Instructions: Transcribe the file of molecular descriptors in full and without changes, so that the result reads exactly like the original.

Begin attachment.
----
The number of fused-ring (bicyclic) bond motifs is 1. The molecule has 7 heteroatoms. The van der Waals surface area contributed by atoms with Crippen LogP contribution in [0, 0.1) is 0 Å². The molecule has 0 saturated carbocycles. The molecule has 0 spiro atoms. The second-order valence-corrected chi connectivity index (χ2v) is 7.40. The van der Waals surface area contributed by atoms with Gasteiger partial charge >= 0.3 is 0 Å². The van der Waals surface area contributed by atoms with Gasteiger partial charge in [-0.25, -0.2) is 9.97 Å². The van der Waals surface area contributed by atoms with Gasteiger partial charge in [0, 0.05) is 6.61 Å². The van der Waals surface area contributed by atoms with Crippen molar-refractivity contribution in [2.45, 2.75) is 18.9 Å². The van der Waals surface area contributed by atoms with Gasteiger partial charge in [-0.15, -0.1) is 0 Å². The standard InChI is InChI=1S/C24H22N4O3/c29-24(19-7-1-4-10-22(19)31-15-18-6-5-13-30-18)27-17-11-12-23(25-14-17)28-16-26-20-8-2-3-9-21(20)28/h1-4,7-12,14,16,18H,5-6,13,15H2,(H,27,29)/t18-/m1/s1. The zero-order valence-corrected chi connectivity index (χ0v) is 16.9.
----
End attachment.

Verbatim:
The number of fused-ring (bicyclic) bond motifs is 1. The molecule has 7 heteroatoms. The van der Waals surface area contributed by atoms with Crippen LogP contribution in [0, 0.1) is 0 Å². The molecule has 0 saturated carbocycles. The molecule has 0 spiro atoms. The second-order valence-corrected chi connectivity index (χ2v) is 7.40. The van der Waals surface area contributed by atoms with Gasteiger partial charge >= 0.3 is 0 Å². The van der Waals surface area contributed by atoms with Gasteiger partial charge in [-0.25, -0.2) is 9.97 Å². The van der Waals surface area contributed by atoms with Gasteiger partial charge in [0, 0.05) is 6.61 Å². The van der Waals surface area contributed by atoms with Crippen molar-refractivity contribution in [2.45, 2.75) is 18.9 Å². The van der Waals surface area contributed by atoms with Gasteiger partial charge in [-0.15, -0.1) is 0 Å². The standard InChI is InChI=1S/C24H22N4O3/c29-24(19-7-1-4-10-22(19)31-15-18-6-5-13-30-18)27-17-11-12-23(25-14-17)28-16-26-20-8-2-3-9-21(20)28/h1-4,7-12,14,16,18H,5-6,13,15H2,(H,27,29)/t18-/m1/s1. The zero-order valence-corrected chi connectivity index (χ0v) is 16.9.